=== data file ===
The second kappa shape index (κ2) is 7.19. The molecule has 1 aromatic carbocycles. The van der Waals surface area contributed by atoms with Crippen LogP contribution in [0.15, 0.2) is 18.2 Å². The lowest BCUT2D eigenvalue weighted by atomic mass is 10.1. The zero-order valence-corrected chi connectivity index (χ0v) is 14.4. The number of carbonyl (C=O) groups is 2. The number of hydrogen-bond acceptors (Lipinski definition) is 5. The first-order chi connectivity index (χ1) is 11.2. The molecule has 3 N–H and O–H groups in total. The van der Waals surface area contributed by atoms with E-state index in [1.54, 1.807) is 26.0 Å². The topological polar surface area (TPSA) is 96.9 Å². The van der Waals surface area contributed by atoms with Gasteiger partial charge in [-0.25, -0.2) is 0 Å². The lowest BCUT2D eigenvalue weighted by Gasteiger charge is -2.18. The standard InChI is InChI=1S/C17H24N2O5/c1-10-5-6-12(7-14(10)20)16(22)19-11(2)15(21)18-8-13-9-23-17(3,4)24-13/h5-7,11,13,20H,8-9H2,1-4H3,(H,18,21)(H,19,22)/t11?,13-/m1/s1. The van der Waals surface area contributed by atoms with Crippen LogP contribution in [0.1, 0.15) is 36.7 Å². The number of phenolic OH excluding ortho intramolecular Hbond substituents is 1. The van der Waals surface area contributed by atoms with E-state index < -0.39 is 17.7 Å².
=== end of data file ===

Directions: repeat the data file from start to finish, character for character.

The second kappa shape index (κ2) is 7.19. The molecule has 1 aromatic carbocycles. The van der Waals surface area contributed by atoms with Crippen LogP contribution in [0.15, 0.2) is 18.2 Å². The lowest BCUT2D eigenvalue weighted by atomic mass is 10.1. The zero-order valence-corrected chi connectivity index (χ0v) is 14.4. The number of carbonyl (C=O) groups is 2. The number of hydrogen-bond acceptors (Lipinski definition) is 5. The first-order chi connectivity index (χ1) is 11.2. The molecule has 3 N–H and O–H groups in total. The van der Waals surface area contributed by atoms with E-state index in [1.54, 1.807) is 26.0 Å². The topological polar surface area (TPSA) is 96.9 Å². The van der Waals surface area contributed by atoms with Gasteiger partial charge in [-0.25, -0.2) is 0 Å². The lowest BCUT2D eigenvalue weighted by Gasteiger charge is -2.18. The standard InChI is InChI=1S/C17H24N2O5/c1-10-5-6-12(7-14(10)20)16(22)19-11(2)15(21)18-8-13-9-23-17(3,4)24-13/h5-7,11,13,20H,8-9H2,1-4H3,(H,18,21)(H,19,22)/t11?,13-/m1/s1. The van der Waals surface area contributed by atoms with Crippen LogP contribution in [0.1, 0.15) is 36.7 Å². The number of phenolic OH excluding ortho intramolecular Hbond substituents is 1. The van der Waals surface area contributed by atoms with E-state index < -0.39 is 17.7 Å².